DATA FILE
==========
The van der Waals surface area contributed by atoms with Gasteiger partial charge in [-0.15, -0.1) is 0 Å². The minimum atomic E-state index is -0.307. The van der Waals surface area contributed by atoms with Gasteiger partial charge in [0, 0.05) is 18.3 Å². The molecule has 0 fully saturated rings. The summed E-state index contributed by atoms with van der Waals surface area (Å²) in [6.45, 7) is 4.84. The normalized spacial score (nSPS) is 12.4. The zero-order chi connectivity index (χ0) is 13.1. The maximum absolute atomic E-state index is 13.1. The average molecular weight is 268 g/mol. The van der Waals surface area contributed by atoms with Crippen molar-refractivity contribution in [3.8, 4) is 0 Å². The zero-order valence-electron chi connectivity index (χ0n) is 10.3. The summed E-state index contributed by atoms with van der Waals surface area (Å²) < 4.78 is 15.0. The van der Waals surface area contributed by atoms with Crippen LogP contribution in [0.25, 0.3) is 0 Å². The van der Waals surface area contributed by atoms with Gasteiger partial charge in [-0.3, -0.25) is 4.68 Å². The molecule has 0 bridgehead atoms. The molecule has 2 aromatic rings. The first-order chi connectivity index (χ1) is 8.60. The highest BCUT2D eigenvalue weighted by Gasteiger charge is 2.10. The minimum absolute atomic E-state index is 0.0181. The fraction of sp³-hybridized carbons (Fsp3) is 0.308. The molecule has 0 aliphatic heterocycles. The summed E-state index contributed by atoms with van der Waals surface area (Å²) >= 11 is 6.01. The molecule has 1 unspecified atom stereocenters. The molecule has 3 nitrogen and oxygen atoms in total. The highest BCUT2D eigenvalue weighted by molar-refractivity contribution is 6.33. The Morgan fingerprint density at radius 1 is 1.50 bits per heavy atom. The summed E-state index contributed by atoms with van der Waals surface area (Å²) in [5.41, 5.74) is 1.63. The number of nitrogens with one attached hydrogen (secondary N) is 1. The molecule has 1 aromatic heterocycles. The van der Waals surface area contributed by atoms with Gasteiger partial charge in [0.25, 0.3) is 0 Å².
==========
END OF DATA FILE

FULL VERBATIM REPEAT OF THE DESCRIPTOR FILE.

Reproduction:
The van der Waals surface area contributed by atoms with Gasteiger partial charge in [-0.15, -0.1) is 0 Å². The minimum atomic E-state index is -0.307. The van der Waals surface area contributed by atoms with Gasteiger partial charge in [0, 0.05) is 18.3 Å². The molecule has 0 fully saturated rings. The summed E-state index contributed by atoms with van der Waals surface area (Å²) in [6.45, 7) is 4.84. The normalized spacial score (nSPS) is 12.4. The zero-order chi connectivity index (χ0) is 13.1. The maximum absolute atomic E-state index is 13.1. The average molecular weight is 268 g/mol. The van der Waals surface area contributed by atoms with Crippen molar-refractivity contribution in [3.8, 4) is 0 Å². The zero-order valence-electron chi connectivity index (χ0n) is 10.3. The summed E-state index contributed by atoms with van der Waals surface area (Å²) < 4.78 is 15.0. The van der Waals surface area contributed by atoms with Crippen LogP contribution in [0.25, 0.3) is 0 Å². The van der Waals surface area contributed by atoms with Gasteiger partial charge in [-0.3, -0.25) is 4.68 Å². The molecule has 0 bridgehead atoms. The molecule has 2 aromatic rings. The first-order chi connectivity index (χ1) is 8.60. The highest BCUT2D eigenvalue weighted by Gasteiger charge is 2.10. The minimum absolute atomic E-state index is 0.0181. The fraction of sp³-hybridized carbons (Fsp3) is 0.308. The molecule has 0 aliphatic heterocycles. The summed E-state index contributed by atoms with van der Waals surface area (Å²) >= 11 is 6.01. The molecule has 1 unspecified atom stereocenters. The molecule has 3 nitrogen and oxygen atoms in total. The highest BCUT2D eigenvalue weighted by molar-refractivity contribution is 6.33. The Morgan fingerprint density at radius 1 is 1.50 bits per heavy atom. The summed E-state index contributed by atoms with van der Waals surface area (Å²) in [5.41, 5.74) is 1.63. The number of nitrogens with one attached hydrogen (secondary N) is 1. The molecule has 1 aromatic heterocycles. The van der Waals surface area contributed by atoms with Gasteiger partial charge in [0.25, 0.3) is 0 Å².